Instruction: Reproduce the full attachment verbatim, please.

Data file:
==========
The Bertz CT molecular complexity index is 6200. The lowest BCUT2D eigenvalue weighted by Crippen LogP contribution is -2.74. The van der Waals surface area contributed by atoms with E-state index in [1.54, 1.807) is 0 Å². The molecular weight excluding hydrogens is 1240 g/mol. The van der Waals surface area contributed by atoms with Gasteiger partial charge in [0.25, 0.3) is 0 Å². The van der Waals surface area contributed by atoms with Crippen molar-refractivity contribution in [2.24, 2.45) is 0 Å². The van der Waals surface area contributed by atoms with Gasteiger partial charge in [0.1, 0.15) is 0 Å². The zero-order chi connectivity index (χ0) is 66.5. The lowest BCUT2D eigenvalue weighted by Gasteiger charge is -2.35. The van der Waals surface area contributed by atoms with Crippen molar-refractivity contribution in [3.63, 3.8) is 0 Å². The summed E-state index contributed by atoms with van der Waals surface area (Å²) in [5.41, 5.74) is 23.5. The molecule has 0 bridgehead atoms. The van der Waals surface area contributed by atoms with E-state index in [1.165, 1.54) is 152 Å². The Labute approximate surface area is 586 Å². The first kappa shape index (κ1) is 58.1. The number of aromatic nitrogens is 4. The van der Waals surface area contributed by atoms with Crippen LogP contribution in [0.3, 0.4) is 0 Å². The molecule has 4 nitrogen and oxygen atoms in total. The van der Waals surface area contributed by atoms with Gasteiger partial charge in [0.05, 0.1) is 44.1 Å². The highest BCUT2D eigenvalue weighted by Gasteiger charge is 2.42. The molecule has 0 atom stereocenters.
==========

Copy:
The Bertz CT molecular complexity index is 6200. The lowest BCUT2D eigenvalue weighted by Crippen LogP contribution is -2.74. The van der Waals surface area contributed by atoms with E-state index in [1.54, 1.807) is 0 Å². The molecular weight excluding hydrogens is 1240 g/mol. The van der Waals surface area contributed by atoms with Gasteiger partial charge in [0.25, 0.3) is 0 Å². The van der Waals surface area contributed by atoms with Crippen molar-refractivity contribution in [2.24, 2.45) is 0 Å². The van der Waals surface area contributed by atoms with Gasteiger partial charge in [0.1, 0.15) is 0 Å². The zero-order chi connectivity index (χ0) is 66.5. The lowest BCUT2D eigenvalue weighted by Gasteiger charge is -2.35. The van der Waals surface area contributed by atoms with Crippen molar-refractivity contribution in [3.63, 3.8) is 0 Å². The summed E-state index contributed by atoms with van der Waals surface area (Å²) in [5.41, 5.74) is 23.5. The molecule has 0 bridgehead atoms. The van der Waals surface area contributed by atoms with E-state index in [1.165, 1.54) is 152 Å². The Labute approximate surface area is 586 Å². The first kappa shape index (κ1) is 58.1. The number of aromatic nitrogens is 4. The van der Waals surface area contributed by atoms with Crippen LogP contribution in [0.3, 0.4) is 0 Å². The molecule has 4 nitrogen and oxygen atoms in total. The van der Waals surface area contributed by atoms with Gasteiger partial charge in [0.05, 0.1) is 44.1 Å². The highest BCUT2D eigenvalue weighted by Gasteiger charge is 2.42. The molecule has 0 atom stereocenters.